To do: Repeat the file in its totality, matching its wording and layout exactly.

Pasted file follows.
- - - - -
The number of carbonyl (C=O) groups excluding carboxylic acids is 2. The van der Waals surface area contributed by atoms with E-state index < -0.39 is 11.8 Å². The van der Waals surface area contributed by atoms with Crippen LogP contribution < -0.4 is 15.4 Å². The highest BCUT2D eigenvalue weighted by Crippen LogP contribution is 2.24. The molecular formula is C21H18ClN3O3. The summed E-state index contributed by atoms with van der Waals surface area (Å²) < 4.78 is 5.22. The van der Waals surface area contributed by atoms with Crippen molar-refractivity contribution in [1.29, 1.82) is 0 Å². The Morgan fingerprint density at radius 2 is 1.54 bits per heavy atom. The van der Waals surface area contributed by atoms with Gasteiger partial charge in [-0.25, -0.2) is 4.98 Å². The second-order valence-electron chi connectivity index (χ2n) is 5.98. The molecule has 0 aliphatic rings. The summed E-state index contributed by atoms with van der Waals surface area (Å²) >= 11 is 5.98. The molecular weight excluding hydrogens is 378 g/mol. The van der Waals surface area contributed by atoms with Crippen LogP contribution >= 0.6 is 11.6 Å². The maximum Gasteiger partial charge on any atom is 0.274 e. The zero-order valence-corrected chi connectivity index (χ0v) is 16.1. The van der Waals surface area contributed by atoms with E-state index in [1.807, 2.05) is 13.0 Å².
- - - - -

The number of carbonyl (C=O) groups excluding carboxylic acids is 2. The van der Waals surface area contributed by atoms with E-state index < -0.39 is 11.8 Å². The van der Waals surface area contributed by atoms with Crippen LogP contribution < -0.4 is 15.4 Å². The highest BCUT2D eigenvalue weighted by Crippen LogP contribution is 2.24. The molecular formula is C21H18ClN3O3. The summed E-state index contributed by atoms with van der Waals surface area (Å²) < 4.78 is 5.22. The van der Waals surface area contributed by atoms with Crippen molar-refractivity contribution in [1.29, 1.82) is 0 Å². The Morgan fingerprint density at radius 2 is 1.54 bits per heavy atom. The van der Waals surface area contributed by atoms with Gasteiger partial charge in [-0.25, -0.2) is 4.98 Å². The second-order valence-electron chi connectivity index (χ2n) is 5.98. The molecule has 0 aliphatic rings. The summed E-state index contributed by atoms with van der Waals surface area (Å²) >= 11 is 5.98. The molecular weight excluding hydrogens is 378 g/mol. The van der Waals surface area contributed by atoms with Crippen LogP contribution >= 0.6 is 11.6 Å². The maximum Gasteiger partial charge on any atom is 0.274 e. The zero-order valence-corrected chi connectivity index (χ0v) is 16.1. The van der Waals surface area contributed by atoms with E-state index in [1.807, 2.05) is 13.0 Å².